Air strikes and rabbit holes

Ashton Kutcher in his Twitter account asked what’s the alternative to bombing Libya and Syria.  Last I wrote of the air attack on Libya, which was a few days after the first strike, I opined that it was a bad decision and that the Allies have apparently forgotten the lessons from history especially those in Iraq and more recently Afghanistan.

Introducing air strikes in the conflict may protract it, leaving behind great casualties and a disenfranchised local population, again.  Moreover, context of the conflict would’ve have probably changed in the midst of the fighting which begs the question, what were the death and destruction for?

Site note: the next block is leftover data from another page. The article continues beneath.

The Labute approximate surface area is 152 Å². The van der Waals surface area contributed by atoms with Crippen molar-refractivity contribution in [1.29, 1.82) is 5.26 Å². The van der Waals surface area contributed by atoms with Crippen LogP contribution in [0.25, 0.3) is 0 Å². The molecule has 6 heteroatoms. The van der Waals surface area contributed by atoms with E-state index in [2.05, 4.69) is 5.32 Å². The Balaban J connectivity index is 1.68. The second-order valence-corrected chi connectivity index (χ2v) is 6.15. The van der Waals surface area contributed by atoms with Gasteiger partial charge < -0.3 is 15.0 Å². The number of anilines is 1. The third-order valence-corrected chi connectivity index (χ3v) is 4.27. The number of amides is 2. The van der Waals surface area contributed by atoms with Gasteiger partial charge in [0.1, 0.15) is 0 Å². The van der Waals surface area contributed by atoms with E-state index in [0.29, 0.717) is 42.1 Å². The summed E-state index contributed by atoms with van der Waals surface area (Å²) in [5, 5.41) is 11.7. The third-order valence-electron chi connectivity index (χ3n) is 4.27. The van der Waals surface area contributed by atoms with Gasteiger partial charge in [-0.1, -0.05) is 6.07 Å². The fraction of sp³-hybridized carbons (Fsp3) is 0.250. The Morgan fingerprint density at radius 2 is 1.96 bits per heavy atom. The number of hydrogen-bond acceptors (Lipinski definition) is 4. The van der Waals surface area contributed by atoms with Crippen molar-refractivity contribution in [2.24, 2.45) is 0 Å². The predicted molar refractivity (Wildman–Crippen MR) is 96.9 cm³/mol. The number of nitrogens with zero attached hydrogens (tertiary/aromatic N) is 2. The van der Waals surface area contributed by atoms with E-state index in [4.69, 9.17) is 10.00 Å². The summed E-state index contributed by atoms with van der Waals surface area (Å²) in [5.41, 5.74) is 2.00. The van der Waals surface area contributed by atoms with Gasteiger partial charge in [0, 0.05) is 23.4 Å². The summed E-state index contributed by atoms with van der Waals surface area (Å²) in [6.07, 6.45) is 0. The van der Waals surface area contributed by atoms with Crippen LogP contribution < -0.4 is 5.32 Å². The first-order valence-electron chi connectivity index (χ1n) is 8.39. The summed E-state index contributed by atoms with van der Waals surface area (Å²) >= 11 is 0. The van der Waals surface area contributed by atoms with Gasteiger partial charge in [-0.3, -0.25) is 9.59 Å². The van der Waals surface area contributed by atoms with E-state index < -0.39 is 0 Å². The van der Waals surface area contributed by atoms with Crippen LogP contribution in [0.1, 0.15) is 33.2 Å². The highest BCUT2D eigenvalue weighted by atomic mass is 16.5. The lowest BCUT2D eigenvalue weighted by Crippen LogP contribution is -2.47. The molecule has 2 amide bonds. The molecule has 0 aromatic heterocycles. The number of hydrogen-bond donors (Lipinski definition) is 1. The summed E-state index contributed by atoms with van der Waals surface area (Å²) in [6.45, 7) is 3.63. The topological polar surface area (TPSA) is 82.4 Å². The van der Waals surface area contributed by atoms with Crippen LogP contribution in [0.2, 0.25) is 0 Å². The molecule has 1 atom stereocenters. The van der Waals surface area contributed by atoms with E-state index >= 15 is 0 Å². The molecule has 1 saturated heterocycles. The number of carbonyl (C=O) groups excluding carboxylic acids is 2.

The air attack may be the Allies’ way of saying, we’ve had enough of you, Gaddafi, give up now or else!  They believed, from within the confines of comfortable war rooms, that they’re doing locals a good turn.  But who knows for sure?  The world has heard nothing from locals.  News imply that while Osama and Gadaffi are being protected, sheltered, and provided supply of food by protectors, the masses are fleeing their homes into rabbit holes, quaking in fear, wondering when the fighting will end so they could go back to work and their livelihoods.

Notwithstanding such consequences to the local population, it is now clear to the world that in the fight against terrorism the end justifies the means.  Retaliation however makes this world an increasingly insecure place.


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